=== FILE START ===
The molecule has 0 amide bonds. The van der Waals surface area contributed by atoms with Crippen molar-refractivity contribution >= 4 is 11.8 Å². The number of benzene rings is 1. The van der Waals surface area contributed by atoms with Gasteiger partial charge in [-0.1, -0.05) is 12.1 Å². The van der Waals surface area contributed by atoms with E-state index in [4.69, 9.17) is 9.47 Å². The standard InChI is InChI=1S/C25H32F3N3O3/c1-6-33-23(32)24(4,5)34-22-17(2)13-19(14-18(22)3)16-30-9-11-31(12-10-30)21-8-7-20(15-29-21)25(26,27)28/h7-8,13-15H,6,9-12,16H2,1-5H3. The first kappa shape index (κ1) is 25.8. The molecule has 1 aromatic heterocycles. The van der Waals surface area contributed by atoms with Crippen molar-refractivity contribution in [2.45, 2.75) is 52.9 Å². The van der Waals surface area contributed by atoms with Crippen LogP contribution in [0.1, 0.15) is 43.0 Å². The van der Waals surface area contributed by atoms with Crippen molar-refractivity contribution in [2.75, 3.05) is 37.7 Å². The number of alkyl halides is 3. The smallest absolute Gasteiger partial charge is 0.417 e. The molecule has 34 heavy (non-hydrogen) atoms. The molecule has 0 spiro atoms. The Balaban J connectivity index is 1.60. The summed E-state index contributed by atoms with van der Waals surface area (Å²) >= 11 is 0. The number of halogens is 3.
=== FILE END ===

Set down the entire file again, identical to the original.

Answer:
The molecule has 0 amide bonds. The van der Waals surface area contributed by atoms with Crippen molar-refractivity contribution >= 4 is 11.8 Å². The number of benzene rings is 1. The van der Waals surface area contributed by atoms with Gasteiger partial charge in [-0.1, -0.05) is 12.1 Å². The van der Waals surface area contributed by atoms with E-state index in [4.69, 9.17) is 9.47 Å². The standard InChI is InChI=1S/C25H32F3N3O3/c1-6-33-23(32)24(4,5)34-22-17(2)13-19(14-18(22)3)16-30-9-11-31(12-10-30)21-8-7-20(15-29-21)25(26,27)28/h7-8,13-15H,6,9-12,16H2,1-5H3. The first kappa shape index (κ1) is 25.8. The molecule has 1 aromatic heterocycles. The van der Waals surface area contributed by atoms with Crippen molar-refractivity contribution in [2.45, 2.75) is 52.9 Å². The van der Waals surface area contributed by atoms with Crippen LogP contribution in [0.1, 0.15) is 43.0 Å². The van der Waals surface area contributed by atoms with Crippen molar-refractivity contribution in [2.75, 3.05) is 37.7 Å². The number of alkyl halides is 3. The smallest absolute Gasteiger partial charge is 0.417 e. The molecule has 34 heavy (non-hydrogen) atoms. The molecule has 0 spiro atoms. The Balaban J connectivity index is 1.60. The summed E-state index contributed by atoms with van der Waals surface area (Å²) >= 11 is 0. The number of halogens is 3.